More recently, Max Fletcher explored in the Guardian some of the philosophical reasons to refuse smartphones and all they entail. For example, Fletcher argues that “smartphones can make people worse at performing everyday tasks. Basic orienteering skills and transport knowledge have been outsourced to apps.” Some of this culture of refusal can risk sounding sanctimonious, and a choice more easily entertained by the already privileged and able-bodied.

Yet given recent upheavals around social media companies, as well as widespread weariness amid the collective long haul of COVID and our corollary immersion in personal digital technologies, it is possible that broader demographics could consciously choose to shift away from these devices. The future of phones might be, well, dumber—and their operators be better for it.

When I first showed my university students my Light Phone II and its limited features, they gasped. Several asked me how to get one, and they seemed serious in their curiosity about a different, simpler phone.

I’ve noticed an atmospheric shift in the college classrooms where I teach, as more students each year bemoan their phones rather than fawn over them. My students seem to be onto the scheme: These things that for so long promised endless entertainment and convenience have become burdensome—brimming with overwhelming, obligatory tasks. Charge me. Update me. Check me. Restart me. Ding. I see my students’ flustered faces when they haul out their phones; something is changing.

What I think my students are tuning into is part of what media theorist Ian Bogost once aptly called “hyperemployment.” This is a subtle kind of labor—from the late-night work email, to the colleague who texts you during your commute to the office, to swiping away pop-up ads—that seeps into everything you do. Or rather, everything you do feeds revenue streams somewhere, and you may or may not be making or saving money while doing it. Incremental units of our life force trickle toward unseen entities that are constantly skimming the profits off this mundane, digitally-enabled labor. And it’s cumulatively taxing.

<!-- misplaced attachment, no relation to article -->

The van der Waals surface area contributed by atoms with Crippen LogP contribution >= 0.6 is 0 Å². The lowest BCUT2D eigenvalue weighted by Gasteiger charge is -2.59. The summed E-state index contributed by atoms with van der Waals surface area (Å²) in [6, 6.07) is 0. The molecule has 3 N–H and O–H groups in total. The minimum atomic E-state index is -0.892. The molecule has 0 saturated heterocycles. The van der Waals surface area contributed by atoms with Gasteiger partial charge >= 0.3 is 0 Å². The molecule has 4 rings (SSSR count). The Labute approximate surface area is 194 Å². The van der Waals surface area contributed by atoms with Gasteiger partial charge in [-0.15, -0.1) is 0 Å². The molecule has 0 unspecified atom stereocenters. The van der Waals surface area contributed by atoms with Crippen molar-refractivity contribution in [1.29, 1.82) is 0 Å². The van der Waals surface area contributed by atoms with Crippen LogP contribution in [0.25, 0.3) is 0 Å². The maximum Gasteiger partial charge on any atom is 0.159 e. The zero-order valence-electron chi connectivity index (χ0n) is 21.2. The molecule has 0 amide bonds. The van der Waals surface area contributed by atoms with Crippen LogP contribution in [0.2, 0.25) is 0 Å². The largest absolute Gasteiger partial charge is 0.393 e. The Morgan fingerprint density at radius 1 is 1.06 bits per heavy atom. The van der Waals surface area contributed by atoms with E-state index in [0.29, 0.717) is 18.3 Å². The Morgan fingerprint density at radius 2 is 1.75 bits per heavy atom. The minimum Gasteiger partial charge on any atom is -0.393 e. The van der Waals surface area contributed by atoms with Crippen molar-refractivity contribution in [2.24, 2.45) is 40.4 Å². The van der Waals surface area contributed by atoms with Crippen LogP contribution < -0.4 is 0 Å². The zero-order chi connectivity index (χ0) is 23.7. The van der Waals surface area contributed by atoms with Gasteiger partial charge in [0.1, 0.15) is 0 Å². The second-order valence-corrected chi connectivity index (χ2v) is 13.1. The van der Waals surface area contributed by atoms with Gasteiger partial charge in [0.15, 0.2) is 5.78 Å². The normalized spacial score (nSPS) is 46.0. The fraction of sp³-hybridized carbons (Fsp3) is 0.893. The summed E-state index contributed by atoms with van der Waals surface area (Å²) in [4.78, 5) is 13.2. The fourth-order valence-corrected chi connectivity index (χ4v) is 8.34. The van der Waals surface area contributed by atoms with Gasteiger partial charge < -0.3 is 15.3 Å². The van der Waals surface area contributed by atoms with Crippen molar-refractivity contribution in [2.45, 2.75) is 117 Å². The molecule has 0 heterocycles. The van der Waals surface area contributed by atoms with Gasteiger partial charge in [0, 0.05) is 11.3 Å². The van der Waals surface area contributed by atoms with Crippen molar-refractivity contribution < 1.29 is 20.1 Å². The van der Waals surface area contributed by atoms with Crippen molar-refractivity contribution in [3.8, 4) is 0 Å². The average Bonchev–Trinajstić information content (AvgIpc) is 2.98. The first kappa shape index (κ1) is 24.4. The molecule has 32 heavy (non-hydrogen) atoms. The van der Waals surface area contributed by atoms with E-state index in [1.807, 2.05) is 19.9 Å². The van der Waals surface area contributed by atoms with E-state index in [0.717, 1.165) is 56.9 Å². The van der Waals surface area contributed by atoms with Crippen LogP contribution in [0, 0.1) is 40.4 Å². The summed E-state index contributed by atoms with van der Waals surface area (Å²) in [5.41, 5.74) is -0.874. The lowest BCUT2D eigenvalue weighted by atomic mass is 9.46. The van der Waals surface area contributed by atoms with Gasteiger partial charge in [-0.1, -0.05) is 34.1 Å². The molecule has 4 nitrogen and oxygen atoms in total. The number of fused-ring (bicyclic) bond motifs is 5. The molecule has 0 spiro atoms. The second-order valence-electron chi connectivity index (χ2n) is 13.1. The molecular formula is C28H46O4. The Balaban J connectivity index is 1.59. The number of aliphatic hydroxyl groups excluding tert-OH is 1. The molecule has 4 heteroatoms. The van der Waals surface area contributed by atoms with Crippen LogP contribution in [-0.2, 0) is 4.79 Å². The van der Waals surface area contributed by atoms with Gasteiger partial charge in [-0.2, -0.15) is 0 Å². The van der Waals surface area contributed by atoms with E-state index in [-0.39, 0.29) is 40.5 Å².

Due to people maxing out on hyperemplyement, we might be approaching a critical threshold past which smartphones become less ubiquitous. There could even be another “great resignation” in the offing, but directed toward people quitting their smartphones. It sounds outlandish, but it is worth considering a future without smartphones—at least for some. It might not even need to be mass exodus, to be significant: It may just be that smartphones could become less monolithic as a personal technology.